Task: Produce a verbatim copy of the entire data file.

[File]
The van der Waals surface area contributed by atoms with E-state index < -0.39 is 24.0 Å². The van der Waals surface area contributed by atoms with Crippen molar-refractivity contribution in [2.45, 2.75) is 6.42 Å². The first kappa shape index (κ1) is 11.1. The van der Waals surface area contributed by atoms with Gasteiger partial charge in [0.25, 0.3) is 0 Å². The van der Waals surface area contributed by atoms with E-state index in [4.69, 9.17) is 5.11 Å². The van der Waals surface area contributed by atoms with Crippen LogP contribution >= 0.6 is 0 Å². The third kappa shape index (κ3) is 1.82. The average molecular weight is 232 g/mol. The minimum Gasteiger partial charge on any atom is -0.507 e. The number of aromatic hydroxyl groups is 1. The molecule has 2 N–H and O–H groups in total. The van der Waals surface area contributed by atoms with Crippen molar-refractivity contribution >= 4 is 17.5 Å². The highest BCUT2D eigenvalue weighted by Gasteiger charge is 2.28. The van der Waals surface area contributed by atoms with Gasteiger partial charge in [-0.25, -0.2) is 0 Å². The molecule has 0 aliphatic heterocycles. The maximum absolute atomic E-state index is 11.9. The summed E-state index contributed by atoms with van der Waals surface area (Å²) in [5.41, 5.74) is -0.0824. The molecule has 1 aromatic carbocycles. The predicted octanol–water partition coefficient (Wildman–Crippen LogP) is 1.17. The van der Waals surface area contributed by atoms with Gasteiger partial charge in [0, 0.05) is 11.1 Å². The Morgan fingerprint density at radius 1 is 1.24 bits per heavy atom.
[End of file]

The van der Waals surface area contributed by atoms with E-state index < -0.39 is 24.0 Å². The van der Waals surface area contributed by atoms with Crippen molar-refractivity contribution in [2.45, 2.75) is 6.42 Å². The first kappa shape index (κ1) is 11.1. The van der Waals surface area contributed by atoms with Gasteiger partial charge in [0.25, 0.3) is 0 Å². The van der Waals surface area contributed by atoms with E-state index in [4.69, 9.17) is 5.11 Å². The van der Waals surface area contributed by atoms with Crippen LogP contribution >= 0.6 is 0 Å². The third kappa shape index (κ3) is 1.82. The average molecular weight is 232 g/mol. The minimum Gasteiger partial charge on any atom is -0.507 e. The number of aromatic hydroxyl groups is 1. The molecule has 2 N–H and O–H groups in total. The van der Waals surface area contributed by atoms with Crippen molar-refractivity contribution >= 4 is 17.5 Å². The highest BCUT2D eigenvalue weighted by Gasteiger charge is 2.28. The van der Waals surface area contributed by atoms with Gasteiger partial charge in [-0.25, -0.2) is 0 Å². The molecule has 0 aliphatic heterocycles. The maximum absolute atomic E-state index is 11.9. The summed E-state index contributed by atoms with van der Waals surface area (Å²) in [5.41, 5.74) is -0.0824. The molecule has 1 aromatic carbocycles. The predicted octanol–water partition coefficient (Wildman–Crippen LogP) is 1.17. The van der Waals surface area contributed by atoms with Gasteiger partial charge in [0, 0.05) is 11.1 Å². The Morgan fingerprint density at radius 1 is 1.24 bits per heavy atom.